sovietism


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sovietism

(ˈsəʊvɪɪˌtɪzəm; ˈsɒv-)
n (sometimes capital)
1. (Government, Politics & Diplomacy) the principle or practice of government through soviets, esp as practised in the former Soviet Union
2. (Government, Politics & Diplomacy) any characteristic deemed representative of Soviet ideology
ˈsovietist n, adj
ˌsovietˈistic adj
Collins English Dictionary – Complete and Unabridged, 12th Edition 2014 © HarperCollins Publishers 1991, 1994, 1998, 2000, 2003, 2006, 2007, 2009, 2011, 2014

Sovietism, sovietism

1. the soviet system of government and the principles and practices of such a government.
2. a policy, action, etc., typical of the Soviet Union. — Sovietist, sovietist, n., adj.
See also: Russia
1. the soviet system of government and the principles and practices of such a government.
2. a policy, action, etc., typical of the Soviet Union. — Sovietist, sovietist, n., adj.
See also: Government
-Ologies & -Isms. Copyright 2008 The Gale Group, Inc. All rights reserved.
ThesaurusAntonymsRelated WordsSynonymsLegend:
Noun1.sovietism - Soviet communismsovietism - Soviet communism      
communism - a form of socialism that abolishes private ownership
revisionism - a moderate evolutionary form of Marxism
revisionism - any dangerous departure from the teachings of Marx
Based on WordNet 3.0, Farlex clipart collection. © 2003-2012 Princeton University, Farlex Inc.
References in periodicals archive ?
When the era of Sovietism ended in 1989, a wealth of civic and humanitarian organizations emerged to aid the Warsaw Pact countries in the transition from state-sponsored socialism to market-economy democracy.
The challenges set by 20th century eurofascism and Sovietism were altogether more powerful, and were both seen off.
Eurasianism, with its tinge of "Sovietism," became quite popular in post-Soviet Russia and beyond, as the attraction of Western models declined.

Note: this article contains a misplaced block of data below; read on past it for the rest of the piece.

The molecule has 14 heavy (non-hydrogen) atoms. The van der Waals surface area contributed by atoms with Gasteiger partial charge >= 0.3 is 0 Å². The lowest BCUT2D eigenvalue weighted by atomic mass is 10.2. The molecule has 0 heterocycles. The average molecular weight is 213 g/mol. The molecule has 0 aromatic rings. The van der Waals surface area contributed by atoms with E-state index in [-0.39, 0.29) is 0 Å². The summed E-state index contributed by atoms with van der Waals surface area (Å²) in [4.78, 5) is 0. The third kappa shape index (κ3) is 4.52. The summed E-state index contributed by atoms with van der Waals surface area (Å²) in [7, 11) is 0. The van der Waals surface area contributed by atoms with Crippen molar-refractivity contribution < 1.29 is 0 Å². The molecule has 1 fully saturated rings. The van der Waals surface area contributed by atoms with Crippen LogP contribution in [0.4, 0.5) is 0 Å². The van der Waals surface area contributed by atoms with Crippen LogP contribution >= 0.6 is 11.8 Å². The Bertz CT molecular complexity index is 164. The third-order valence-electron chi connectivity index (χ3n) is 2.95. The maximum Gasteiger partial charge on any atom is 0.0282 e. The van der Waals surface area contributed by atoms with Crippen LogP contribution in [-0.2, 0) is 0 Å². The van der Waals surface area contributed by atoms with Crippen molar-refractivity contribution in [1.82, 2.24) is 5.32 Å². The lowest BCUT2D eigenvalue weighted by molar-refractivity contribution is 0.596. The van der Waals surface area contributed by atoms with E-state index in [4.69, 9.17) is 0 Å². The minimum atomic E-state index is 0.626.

For example, the leveling, class-war collectivism of the revolutionary Great Break upheaval with which the Stalin period began differed vastly from the hierarchical, conservative patriotism of the postwar "ice age of Sovietism" with which it ended.
There is no attempt to suppress news simply because it is unfavorable to Sovietism. It is only on specific stories that the correspondents complain of being gagged.
One is surrounded by incessant assurances that Sovietism is the new and victorious ideology that will solve all social, moral, economic and political problems.
Between Sovietism and Americanization: ideals of femininity during and after the Cold War in Finland.
Similar arguments were made in 1989: Sovietism was Marxism.
Ossetians themselves claimed that they did not have any better choice than looking for security guarantees from the Kremlin, "striving for survival as an ethnohistorical entity--and identity--drove [them] 'to side with Soviet Russia'--not [their] genetic love for bolshevism, sovietism and other 'isms' ..." (26)
This "Sovietism" makes it difficult for either Islamic extremism or democratization to make headway, he suggests.
By 1930, the grim ghost of unemployment began to stalk abroad, food, raiment and other material commodities began to get cheaper, England fringed the abyss of bankruptcy through the dole, Germany went bankrupt anyhow, and the Central and Eastern European nations were on the verge of falling between the two stools of Fascism and Sovietism. The world was either to be capitalized or communized, in either case, to be brutalized, in lieu of the sane medium tenuere tutissimum.